Thereafter, the sail 4 is rotated about the first fulcrum around the hub 2 in the direction of the arrow shown in FIGS. 1, 2 and 3 at the speed of, for example, 4 rpm. The peripheral weights mentioned above generate centrifugal force in the radial directions perpendicular to the circumferential direction of rotation. The point B8′ symmetric to the third fulcrum B8 with respect to the imaginary center line OX is referred to as the fourth fulcrum.
Weak compression force, which acts in the direction of closing the petal 6, may be applied across the second support members B8M and MB8′. When the petal 6 is rotated, the centrifugal force acting on the center of the hub 2 is virtually offset by the force acting on the third and fourth fulcrums B8 and B8′. Therefore, deploying force of the membranes is applied also in the circumferential direction of rotation by tension supporting lines, namely the imaginary lines B8A1, B8A2, . . . and B8A6 (B8′A1′, B8′A2′, . . . and B8′A6′) extending from the third fulcrum B8 (the fourth fulcrum B8′) at angles with respect to the radial directions. Thus, the petal 6 can be deployed.
As described before, the peripheral weights are provided on the outer side AB. In the case where the rotation speed of the spacecraft is 4 rpm and the distance between the points O and A is about 50 m, the weight necessary to provide force equivalent to the membrane's own weight on the earth to exert on the points A, A1, . . . , A6 and B on the outer side AB is about 0.1 kg per meter. Accordingly, in the case where the end side AB of the sail 4 is about 50 m, since the total length of all end sides is about 400 m, the peripheral weights of about 40 kg must be attached to the end sides. In this state, the force for spreading the petal 6 is equivalent to the force generated by suspending the petal 6 under the gravity 1 G on the earth. The peripheral weights are not limited to the weights as described above, but can be varied in accordance with the design of the large membrane space structure.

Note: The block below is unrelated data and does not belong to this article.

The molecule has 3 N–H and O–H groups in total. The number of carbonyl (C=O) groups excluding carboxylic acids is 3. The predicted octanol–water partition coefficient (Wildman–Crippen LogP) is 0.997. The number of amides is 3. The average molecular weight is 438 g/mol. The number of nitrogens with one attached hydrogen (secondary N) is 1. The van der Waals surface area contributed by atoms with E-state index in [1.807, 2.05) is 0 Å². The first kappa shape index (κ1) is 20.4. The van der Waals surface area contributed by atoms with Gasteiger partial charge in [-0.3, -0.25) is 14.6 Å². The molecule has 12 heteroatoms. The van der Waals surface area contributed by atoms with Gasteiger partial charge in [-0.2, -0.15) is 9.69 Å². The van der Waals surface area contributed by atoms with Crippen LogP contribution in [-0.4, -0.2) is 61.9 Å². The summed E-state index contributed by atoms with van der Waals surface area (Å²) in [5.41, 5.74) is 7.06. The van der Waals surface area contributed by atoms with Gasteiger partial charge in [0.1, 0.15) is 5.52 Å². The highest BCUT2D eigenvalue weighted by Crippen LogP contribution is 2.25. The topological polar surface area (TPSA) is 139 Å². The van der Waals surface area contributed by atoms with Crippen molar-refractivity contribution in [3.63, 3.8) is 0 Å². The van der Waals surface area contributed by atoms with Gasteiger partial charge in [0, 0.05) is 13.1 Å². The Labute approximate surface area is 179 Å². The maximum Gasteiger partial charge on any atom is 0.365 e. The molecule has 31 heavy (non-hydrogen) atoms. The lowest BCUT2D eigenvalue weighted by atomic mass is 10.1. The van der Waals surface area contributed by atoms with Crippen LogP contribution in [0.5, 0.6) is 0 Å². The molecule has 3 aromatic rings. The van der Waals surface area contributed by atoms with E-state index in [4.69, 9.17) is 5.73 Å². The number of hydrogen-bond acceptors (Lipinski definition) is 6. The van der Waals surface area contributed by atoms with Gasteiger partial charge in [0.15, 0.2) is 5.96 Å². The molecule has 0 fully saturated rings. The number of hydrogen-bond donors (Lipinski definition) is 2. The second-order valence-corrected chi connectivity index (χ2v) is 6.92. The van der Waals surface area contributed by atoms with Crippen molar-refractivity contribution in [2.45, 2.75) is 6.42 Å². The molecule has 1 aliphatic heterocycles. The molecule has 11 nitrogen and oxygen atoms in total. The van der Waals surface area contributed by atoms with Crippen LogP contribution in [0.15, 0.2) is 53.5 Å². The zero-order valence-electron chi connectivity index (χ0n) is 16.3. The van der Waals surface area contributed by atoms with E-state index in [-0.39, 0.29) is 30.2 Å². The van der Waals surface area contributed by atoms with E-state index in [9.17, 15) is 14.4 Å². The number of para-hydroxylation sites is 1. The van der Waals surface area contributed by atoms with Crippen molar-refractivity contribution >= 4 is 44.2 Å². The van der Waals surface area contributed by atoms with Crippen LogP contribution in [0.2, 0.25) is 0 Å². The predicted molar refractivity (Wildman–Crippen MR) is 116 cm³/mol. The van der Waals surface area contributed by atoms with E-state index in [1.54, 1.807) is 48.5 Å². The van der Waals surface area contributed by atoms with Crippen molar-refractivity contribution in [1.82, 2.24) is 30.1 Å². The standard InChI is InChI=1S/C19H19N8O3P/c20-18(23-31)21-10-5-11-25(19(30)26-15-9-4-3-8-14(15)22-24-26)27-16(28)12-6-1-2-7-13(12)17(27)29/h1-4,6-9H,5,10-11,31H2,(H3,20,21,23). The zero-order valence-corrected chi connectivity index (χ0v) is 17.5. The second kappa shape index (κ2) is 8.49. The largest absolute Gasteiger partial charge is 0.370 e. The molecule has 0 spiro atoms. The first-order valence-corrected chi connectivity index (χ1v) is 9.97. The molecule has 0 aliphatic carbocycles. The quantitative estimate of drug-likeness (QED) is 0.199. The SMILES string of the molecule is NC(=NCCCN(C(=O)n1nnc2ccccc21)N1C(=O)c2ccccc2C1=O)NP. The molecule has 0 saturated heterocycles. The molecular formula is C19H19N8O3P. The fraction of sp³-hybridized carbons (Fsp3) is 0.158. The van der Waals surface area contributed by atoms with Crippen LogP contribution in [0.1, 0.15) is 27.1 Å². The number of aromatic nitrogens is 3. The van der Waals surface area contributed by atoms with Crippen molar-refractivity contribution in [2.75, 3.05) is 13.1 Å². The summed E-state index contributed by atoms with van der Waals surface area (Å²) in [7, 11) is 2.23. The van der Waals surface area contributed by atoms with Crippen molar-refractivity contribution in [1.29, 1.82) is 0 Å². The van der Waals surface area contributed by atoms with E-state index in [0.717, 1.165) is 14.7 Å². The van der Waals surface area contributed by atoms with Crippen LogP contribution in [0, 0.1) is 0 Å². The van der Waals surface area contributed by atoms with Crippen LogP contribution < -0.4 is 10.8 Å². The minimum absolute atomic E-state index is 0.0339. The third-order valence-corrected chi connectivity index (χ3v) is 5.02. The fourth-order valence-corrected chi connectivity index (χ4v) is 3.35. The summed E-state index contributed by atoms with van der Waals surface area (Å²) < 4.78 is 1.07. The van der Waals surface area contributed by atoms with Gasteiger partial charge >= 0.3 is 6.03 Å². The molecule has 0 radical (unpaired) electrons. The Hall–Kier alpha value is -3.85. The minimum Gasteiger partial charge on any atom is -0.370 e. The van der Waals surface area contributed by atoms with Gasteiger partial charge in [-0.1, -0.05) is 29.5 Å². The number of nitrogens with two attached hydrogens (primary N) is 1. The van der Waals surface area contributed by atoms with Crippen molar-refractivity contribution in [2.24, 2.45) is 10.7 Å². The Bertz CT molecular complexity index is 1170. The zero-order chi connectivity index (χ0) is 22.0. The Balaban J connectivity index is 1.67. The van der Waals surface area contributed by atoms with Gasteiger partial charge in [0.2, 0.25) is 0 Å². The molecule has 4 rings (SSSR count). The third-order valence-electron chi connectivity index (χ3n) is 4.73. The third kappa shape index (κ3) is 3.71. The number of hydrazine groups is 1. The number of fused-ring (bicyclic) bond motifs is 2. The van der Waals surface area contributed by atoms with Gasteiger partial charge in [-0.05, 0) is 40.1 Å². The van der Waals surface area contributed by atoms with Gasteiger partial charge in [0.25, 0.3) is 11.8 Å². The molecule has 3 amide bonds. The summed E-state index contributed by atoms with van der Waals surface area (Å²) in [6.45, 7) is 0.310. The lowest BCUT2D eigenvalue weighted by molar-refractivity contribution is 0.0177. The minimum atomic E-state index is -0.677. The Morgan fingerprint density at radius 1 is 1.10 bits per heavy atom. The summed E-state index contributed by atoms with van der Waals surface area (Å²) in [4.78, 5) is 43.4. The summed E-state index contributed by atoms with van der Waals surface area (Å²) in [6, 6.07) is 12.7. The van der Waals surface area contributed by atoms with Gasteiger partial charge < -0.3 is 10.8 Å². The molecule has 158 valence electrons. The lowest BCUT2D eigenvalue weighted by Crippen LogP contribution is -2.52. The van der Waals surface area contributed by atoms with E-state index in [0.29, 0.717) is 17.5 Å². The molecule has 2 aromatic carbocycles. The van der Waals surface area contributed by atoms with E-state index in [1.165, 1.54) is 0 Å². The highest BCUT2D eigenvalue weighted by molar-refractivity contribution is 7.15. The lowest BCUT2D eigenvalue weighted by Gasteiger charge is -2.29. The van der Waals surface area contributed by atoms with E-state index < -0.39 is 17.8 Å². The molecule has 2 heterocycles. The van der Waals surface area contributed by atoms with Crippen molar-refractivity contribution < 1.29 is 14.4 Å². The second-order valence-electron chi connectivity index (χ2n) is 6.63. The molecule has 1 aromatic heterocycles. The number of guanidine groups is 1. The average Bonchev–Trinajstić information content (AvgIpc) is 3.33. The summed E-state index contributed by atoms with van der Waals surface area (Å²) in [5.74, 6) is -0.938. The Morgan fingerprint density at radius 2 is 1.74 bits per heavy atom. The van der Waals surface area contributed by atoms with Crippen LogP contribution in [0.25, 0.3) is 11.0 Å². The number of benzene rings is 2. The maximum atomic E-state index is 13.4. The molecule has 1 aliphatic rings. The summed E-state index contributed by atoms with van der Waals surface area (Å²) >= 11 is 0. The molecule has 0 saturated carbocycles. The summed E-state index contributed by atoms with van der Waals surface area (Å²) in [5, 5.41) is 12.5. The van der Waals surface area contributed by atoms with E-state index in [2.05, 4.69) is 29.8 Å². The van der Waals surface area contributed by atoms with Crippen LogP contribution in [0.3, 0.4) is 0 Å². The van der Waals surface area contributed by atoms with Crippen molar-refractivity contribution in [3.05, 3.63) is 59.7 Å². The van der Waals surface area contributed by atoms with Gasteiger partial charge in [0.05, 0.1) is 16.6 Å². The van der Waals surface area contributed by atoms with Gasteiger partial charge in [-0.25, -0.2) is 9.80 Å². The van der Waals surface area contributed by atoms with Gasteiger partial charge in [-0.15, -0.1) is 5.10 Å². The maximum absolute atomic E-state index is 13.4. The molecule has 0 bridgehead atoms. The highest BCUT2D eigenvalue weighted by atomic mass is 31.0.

The bridge belts 10 connecting the membranes are located on the imaginary lines extending from the third and fourth fulcrums B8 and B8′ at arbitrary angles smaller than the angle AOB. They can provide deployment force not only in the radial directions in which the centrifugal force acts but also in the circumferential direction of rotation. In other words, since imaginary angles AB8A1, A1B8A2, . . . and A6B8B are smaller than the angle AOB, deploying force for the petal 6 is exerted on the bridge belts 10 on the imaginary lines B8A1, B8A2, . . . and B8A6.
The force necessary to deploy the petal 6 is the smallest at the end side AB. Therefore, if the outermost membrane ABB1 is deployed, it is ensured that all the membranes of the petal 6 can be deployed.
Since the rotation speed of the sail is gradually reduced as the petal 6 is deployed, the petals 6 is deployed passively.
Thus, the centrifugal force by the rotation can be supplemented by the peripheral weights, and the membranes and bridge belts 10 receive not only the centrifugal force but also the deployment force in the direction perpendicular to the direction of the centrifugal force. Therefore, the force sufficient to deploy the petal 6 can be given to the petal 6.
In this embodiment, the peripheral weights are attached to the end side AB to deploy the large membrane space structure. However, depending on the design of the structure or the density of the membrane, the peripheral weights may be provided on the peripheral portion B8B, or no weights may be provided on the end side AB or the peripheral portion B8B.